Treasures are the things that we deeply value, whether it’s the job or the project. What do I get out of this? What are the benefits of it for me? Treasures and troubles are a cost-benefit analysis. What are the benefits? What do I get out of it? What does it bring to me? Troubles are what are the difficulties, what are the challenges, what are the things that I don’t like? The degree to which what I treasure about this commitment outweighs what’s troubling about it determines how satisfied I am. It determines the ‘want to’ part of the equation.
Some people think satisfaction should equal commitment. If you’re highly satisfied, you’ll be highly committed, but we know people can be highly unsatisfied but still get up that day and do what they need to do. It’s not just about satisfaction. What we have to add in next are contributions. Contributions are: ‘What have I already invested into this thing that I can’t get out?’ The more we contribute, the more we’ll stay committed even if the treasures-to-troubles ratio is going downhill.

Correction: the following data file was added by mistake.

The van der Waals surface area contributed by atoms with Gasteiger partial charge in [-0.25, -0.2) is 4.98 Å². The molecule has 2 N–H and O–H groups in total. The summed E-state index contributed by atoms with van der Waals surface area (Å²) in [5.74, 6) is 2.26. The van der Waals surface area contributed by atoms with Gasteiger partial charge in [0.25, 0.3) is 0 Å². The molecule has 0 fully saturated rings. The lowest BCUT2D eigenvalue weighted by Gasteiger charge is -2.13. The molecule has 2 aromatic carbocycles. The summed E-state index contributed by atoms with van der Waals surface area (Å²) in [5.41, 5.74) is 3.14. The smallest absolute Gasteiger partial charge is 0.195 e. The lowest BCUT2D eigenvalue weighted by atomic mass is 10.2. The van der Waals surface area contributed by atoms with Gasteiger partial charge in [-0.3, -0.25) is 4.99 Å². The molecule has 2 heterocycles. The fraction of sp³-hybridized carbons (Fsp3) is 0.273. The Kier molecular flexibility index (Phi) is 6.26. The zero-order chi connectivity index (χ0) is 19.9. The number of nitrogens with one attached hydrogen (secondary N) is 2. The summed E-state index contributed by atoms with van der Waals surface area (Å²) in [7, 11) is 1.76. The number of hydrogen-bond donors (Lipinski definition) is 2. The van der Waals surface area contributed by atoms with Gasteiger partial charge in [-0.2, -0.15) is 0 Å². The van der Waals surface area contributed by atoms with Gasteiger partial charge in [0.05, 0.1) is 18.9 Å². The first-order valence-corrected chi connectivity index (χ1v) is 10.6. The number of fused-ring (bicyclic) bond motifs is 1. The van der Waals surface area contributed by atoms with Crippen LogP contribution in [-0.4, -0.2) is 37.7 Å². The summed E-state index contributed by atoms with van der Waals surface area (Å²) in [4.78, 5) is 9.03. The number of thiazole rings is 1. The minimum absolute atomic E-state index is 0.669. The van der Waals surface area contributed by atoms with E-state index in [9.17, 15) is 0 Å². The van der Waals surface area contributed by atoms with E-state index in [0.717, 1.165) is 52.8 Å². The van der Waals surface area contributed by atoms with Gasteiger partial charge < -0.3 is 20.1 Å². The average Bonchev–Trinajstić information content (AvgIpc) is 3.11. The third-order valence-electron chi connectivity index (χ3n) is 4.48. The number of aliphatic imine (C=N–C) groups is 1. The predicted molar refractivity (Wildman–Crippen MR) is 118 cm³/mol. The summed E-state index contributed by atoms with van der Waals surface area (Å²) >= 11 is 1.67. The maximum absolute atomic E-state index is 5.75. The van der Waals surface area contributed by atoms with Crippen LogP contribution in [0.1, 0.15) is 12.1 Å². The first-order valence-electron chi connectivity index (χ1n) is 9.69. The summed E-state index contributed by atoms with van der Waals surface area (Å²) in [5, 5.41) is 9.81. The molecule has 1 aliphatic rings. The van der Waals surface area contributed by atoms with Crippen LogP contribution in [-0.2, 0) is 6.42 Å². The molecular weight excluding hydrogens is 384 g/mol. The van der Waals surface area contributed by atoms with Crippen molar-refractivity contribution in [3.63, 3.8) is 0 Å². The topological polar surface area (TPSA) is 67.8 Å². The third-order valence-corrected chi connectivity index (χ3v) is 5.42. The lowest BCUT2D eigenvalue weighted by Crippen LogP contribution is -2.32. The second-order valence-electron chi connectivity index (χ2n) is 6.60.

Then the last piece is choices. Choices are: ‘What are my alternatives?’ When we have lots of other options that look attractive, we’ll be less committed to something that we’re doing even if it’s a good idea that we’re doing it. If we don’t have very many good options, then we’ll more likely stay committed to the commitment in front of us and be more attached to it.
The want-to part, as I mentioned, is if my treasures-to-trouble ratio is a positive ratio. In that case ‘I’m going to want to do this, I really love doing this, there’s hardly anything that’s getting in the way of doing it. I get all these benefits, it’s great.’ Have to do it is the second part of the equation. ‘I’ve contributed a lot, so it makes me feel like I have to keep at it.’ In behavioral economics it’s called the sunk-cost effect. ‘I’ve already gotten my degree to be an accountant, so now I have to be an accountant. I’ve already contributed all of this time, money and effort.’ Some people are also committed because they feel they don’t have another option — that’s the ‘choices’ part.
How can HR leaders use this idea?